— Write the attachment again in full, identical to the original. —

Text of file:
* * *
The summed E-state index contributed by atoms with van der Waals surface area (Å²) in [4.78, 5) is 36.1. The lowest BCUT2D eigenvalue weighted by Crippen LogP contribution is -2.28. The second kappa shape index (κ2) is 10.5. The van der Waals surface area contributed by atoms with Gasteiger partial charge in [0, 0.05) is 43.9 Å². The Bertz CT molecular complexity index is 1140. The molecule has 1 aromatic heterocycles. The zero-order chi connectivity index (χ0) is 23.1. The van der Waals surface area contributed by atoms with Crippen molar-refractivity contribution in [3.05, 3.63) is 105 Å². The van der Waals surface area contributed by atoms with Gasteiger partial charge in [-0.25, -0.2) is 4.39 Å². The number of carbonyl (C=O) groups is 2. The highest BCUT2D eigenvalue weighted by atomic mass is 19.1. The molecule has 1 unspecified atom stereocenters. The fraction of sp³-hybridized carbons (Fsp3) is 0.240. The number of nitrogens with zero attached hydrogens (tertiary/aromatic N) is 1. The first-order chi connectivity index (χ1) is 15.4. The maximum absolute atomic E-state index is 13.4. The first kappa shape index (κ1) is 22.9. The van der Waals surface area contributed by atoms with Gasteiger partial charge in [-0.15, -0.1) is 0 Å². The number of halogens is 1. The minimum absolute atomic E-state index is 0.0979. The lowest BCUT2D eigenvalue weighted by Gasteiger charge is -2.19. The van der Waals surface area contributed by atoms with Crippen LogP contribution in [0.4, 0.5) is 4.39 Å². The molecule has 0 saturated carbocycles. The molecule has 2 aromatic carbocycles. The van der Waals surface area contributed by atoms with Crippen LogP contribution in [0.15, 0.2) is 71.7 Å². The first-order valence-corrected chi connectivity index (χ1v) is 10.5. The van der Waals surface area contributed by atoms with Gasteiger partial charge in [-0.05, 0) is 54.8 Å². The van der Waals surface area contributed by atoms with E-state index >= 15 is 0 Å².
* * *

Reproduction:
The summed E-state index contributed by atoms with van der Waals surface area (Å²) in [4.78, 5) is 36.1. The lowest BCUT2D eigenvalue weighted by Crippen LogP contribution is -2.28. The second kappa shape index (κ2) is 10.5. The van der Waals surface area contributed by atoms with Gasteiger partial charge in [0, 0.05) is 43.9 Å². The Bertz CT molecular complexity index is 1140. The molecule has 1 aromatic heterocycles. The zero-order chi connectivity index (χ0) is 23.1. The van der Waals surface area contributed by atoms with Crippen molar-refractivity contribution in [3.05, 3.63) is 105 Å². The van der Waals surface area contributed by atoms with Gasteiger partial charge in [-0.25, -0.2) is 4.39 Å². The number of carbonyl (C=O) groups is 2. The highest BCUT2D eigenvalue weighted by atomic mass is 19.1. The molecule has 1 unspecified atom stereocenters. The fraction of sp³-hybridized carbons (Fsp3) is 0.240. The number of nitrogens with zero attached hydrogens (tertiary/aromatic N) is 1. The first-order chi connectivity index (χ1) is 15.4. The maximum absolute atomic E-state index is 13.4. The first kappa shape index (κ1) is 22.9. The van der Waals surface area contributed by atoms with Gasteiger partial charge in [-0.15, -0.1) is 0 Å². The number of halogens is 1. The minimum absolute atomic E-state index is 0.0979. The lowest BCUT2D eigenvalue weighted by Gasteiger charge is -2.19. The van der Waals surface area contributed by atoms with Crippen LogP contribution in [0.4, 0.5) is 4.39 Å². The molecule has 0 saturated carbocycles. The molecule has 2 aromatic carbocycles. The van der Waals surface area contributed by atoms with Crippen LogP contribution in [0.15, 0.2) is 71.7 Å². The first-order valence-corrected chi connectivity index (χ1v) is 10.5. The van der Waals surface area contributed by atoms with Gasteiger partial charge in [-0.05, 0) is 54.8 Å². The van der Waals surface area contributed by atoms with E-state index >= 15 is 0 Å².